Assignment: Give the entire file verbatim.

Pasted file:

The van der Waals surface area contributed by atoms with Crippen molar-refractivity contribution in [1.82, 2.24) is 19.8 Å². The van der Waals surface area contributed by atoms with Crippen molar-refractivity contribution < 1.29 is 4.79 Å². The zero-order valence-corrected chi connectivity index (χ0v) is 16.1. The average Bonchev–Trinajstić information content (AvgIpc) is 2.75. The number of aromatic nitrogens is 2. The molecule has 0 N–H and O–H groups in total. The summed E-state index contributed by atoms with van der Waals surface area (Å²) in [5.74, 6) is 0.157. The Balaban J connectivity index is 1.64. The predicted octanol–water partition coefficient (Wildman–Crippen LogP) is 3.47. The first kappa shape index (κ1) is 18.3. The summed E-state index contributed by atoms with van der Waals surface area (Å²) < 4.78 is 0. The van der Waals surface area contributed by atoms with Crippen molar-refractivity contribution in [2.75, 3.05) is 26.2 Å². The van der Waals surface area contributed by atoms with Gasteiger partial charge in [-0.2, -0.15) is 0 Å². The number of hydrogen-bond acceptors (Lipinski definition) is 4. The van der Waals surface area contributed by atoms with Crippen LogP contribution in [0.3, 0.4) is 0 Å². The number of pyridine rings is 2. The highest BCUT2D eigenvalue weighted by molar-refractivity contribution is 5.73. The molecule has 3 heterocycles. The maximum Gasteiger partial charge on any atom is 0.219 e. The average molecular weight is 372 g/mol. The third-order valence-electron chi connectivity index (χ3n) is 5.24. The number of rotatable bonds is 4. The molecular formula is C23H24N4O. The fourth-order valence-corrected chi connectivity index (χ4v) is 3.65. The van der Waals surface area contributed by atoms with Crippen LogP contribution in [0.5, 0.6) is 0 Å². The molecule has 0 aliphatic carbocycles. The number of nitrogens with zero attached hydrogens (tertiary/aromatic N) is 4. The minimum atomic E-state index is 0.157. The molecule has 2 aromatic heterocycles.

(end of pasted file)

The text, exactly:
The van der Waals surface area contributed by atoms with Crippen molar-refractivity contribution in [1.82, 2.24) is 19.8 Å². The van der Waals surface area contributed by atoms with Crippen molar-refractivity contribution < 1.29 is 4.79 Å². The zero-order valence-corrected chi connectivity index (χ0v) is 16.1. The average Bonchev–Trinajstić information content (AvgIpc) is 2.75. The number of aromatic nitrogens is 2. The molecule has 0 N–H and O–H groups in total. The summed E-state index contributed by atoms with van der Waals surface area (Å²) in [5.74, 6) is 0.157. The Balaban J connectivity index is 1.64. The predicted octanol–water partition coefficient (Wildman–Crippen LogP) is 3.47. The first kappa shape index (κ1) is 18.3. The summed E-state index contributed by atoms with van der Waals surface area (Å²) < 4.78 is 0. The van der Waals surface area contributed by atoms with Crippen molar-refractivity contribution in [2.75, 3.05) is 26.2 Å². The van der Waals surface area contributed by atoms with Gasteiger partial charge in [-0.2, -0.15) is 0 Å². The number of hydrogen-bond acceptors (Lipinski definition) is 4. The van der Waals surface area contributed by atoms with Crippen LogP contribution in [0.3, 0.4) is 0 Å². The number of pyridine rings is 2. The highest BCUT2D eigenvalue weighted by molar-refractivity contribution is 5.73. The molecule has 3 heterocycles. The maximum Gasteiger partial charge on any atom is 0.219 e. The average molecular weight is 372 g/mol. The third-order valence-electron chi connectivity index (χ3n) is 5.24. The number of rotatable bonds is 4. The molecular formula is C23H24N4O. The fourth-order valence-corrected chi connectivity index (χ4v) is 3.65. The van der Waals surface area contributed by atoms with Crippen LogP contribution in [0.5, 0.6) is 0 Å². The molecule has 0 aliphatic carbocycles. The number of nitrogens with zero attached hydrogens (tertiary/aromatic N) is 4. The minimum atomic E-state index is 0.157. The molecule has 2 aromatic heterocycles.